It wasn’t just a lack of education and urban job skills that slowed the progress of the Irish in America. So did social pathology and discrimination. The Irish were known for drinking and brawling. Irish gangs were common. When an Irish family moved into a neighborhood, property values fell and other residents fled. Political cartoonists gave Irishmen dark skin and simian features. Anti-Catholic employers requested “Protestant” applicants. Want ads read: “Any color or country except Irish.”
I resigned because the traditional core values of the United States, as manifested in the president’s National Security Strategy and his foreign policies, have been warped and betrayed. I could no longer represent him personally and remain faithful to my beliefs about what makes America truly great.
.. These policies are purportedly being pursued to make good on nativist campaign rhetoric that resonated with many legitimately aggrieved Americans. But I know many of these voters. They are not “deplorables.” They deserve better. They deserve enlightened and informed debate about the true nature of the globalized economy, automation, and the need for education and reimagined job-skills programs to keep us competitive... Moreover, policy options based on fear and hashtags will only offer us a false dichotomy... immigration issue cannot be debated rationally when the president routinely encourages division and disparages today’s migrants with the same hateful language deployed a century ago to excoriate my Irish and Italian ancestors... My goal is to create the conditions for respectful and nonconfrontational dialogue between supporters of the president’s immigration policy and the full panoply of migrants
Let’s not mince words: Moldova is a hole. Modify with any four letters you wish.
I mention Moldova because it’s where my paternal grandfather was born in 1901. An anti-Semitic rampage in his hometown, Kishinev, soon forced his family to leave for New York, where my great-grandfather labored as a carpenter in the Brooklyn Navy Yard for eight dollars a week. Low skills, low wages, minimal English, lots of children and probably not the best hygiene — that’s half of my pedigree. The other half consisted of refugees.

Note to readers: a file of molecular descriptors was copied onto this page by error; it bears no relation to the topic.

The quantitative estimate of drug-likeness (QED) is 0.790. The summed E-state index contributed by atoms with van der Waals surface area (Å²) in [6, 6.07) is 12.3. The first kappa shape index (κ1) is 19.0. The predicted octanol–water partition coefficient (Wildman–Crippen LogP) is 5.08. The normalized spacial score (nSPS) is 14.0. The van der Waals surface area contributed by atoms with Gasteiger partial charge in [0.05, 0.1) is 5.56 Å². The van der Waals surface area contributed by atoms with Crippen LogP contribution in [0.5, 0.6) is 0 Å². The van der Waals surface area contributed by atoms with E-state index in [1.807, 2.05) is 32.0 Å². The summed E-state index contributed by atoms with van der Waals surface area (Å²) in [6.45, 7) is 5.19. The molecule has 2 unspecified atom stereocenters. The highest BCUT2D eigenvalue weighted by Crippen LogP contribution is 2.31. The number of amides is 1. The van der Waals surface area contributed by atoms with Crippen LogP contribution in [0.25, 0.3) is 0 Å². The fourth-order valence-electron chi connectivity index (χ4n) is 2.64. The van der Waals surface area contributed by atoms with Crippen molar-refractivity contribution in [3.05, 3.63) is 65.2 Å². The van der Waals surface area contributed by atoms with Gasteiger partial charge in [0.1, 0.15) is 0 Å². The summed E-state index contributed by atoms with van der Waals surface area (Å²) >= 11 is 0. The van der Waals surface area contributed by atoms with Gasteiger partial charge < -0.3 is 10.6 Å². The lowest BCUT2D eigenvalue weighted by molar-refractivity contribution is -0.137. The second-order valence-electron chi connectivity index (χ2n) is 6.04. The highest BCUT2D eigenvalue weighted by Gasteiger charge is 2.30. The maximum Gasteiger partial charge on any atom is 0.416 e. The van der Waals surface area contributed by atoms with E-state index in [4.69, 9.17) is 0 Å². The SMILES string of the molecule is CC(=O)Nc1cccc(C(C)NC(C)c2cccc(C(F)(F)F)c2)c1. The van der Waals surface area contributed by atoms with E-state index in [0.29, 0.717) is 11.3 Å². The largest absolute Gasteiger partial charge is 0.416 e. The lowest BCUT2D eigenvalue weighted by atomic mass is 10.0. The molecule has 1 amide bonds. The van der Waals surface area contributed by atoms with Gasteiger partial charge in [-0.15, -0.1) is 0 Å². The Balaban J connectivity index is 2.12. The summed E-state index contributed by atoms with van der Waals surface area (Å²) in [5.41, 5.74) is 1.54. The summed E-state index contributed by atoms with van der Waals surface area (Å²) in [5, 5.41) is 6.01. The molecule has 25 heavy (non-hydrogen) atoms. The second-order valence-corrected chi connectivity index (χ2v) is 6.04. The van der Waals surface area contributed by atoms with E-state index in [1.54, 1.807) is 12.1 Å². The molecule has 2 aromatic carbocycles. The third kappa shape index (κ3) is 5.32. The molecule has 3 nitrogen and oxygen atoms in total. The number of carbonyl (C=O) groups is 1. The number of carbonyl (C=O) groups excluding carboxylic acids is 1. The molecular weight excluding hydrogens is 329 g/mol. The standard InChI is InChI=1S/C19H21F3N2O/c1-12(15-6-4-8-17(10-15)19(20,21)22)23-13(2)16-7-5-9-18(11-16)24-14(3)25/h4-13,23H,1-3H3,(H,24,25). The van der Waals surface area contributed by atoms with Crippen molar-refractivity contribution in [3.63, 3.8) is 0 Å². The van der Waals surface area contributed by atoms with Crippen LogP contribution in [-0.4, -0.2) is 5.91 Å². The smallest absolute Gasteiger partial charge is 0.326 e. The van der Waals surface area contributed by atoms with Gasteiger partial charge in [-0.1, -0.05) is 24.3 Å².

I’m not alone. America is a nation of holers. It is an improbable yet wildly successful experiment in the transformation — by means of hope, opportunity and ambition — of holers into doers, makers, thinkers and givers. Are you of Irish descent? Italian? Polish? Scottish? Chinese? Chances are, your ancestors did not get on a boat because life in the old country was placid and prosperous and grandpa owned a bank. With few exceptions, Americans are the dregs of the wine, the chaff of the wheat. If you don’t know this by now, it makes you the wax in the ear.
.. Liberals can be squeamish about calling poor countries bad names, while conservatives such as Mark Steyn chortle that “nobody voluntarily moves to Haiti.” Which, let’s be real, is basically right.
Yet that’s beside the point. We are not talking about Haiti, El Salvador, Nigeria or any other country on the president’s insult list. What counts are the people from these countries
.. But immigrants are more likely to be fleeing those dysfunctions and prejudices than they are to be bringing them
- .. Dorsa Derakhshani, the international chess master from Iran who came to the United States last year because, as she wrote in an op-ed for The Times, the mullahs “cared more about the scarf covering my hair than the brain under it.”
- Vietnamese boat people did not bring fratricidal hatreds with them to America.
- Soviet refuseniks did not bring a Soviet work ethic.
.. They don’t bring crime to cities. They drive out crime by starting businesses and families in shrinking cities or underserved neighborhoods.
.. sub-Saharan Africans have “among the highest college-completion rates of any immigrant group.”
.. As for Haitians, MPI found they had a higher labor participation rate than the overall work force, and had median household incomes of $47,200 — lower than the overall U.S. median, but robust by any developed nation standard.
.. How can this be? It shouldn’t be a mystery. Immigrants self-select.
.. To really see it clearly, you must first rise up from a hole.
Donald Trump has not, to say the least, risen from a hole. But he is sinking into one.
.. It may be that it won’t damage him politically — Republican Party leaders, increasingly unshameable, will mumble mild disapproval until the news cycle turns — but it does damage the country. We have a president even more ignorant of America than he is of the rest of the world.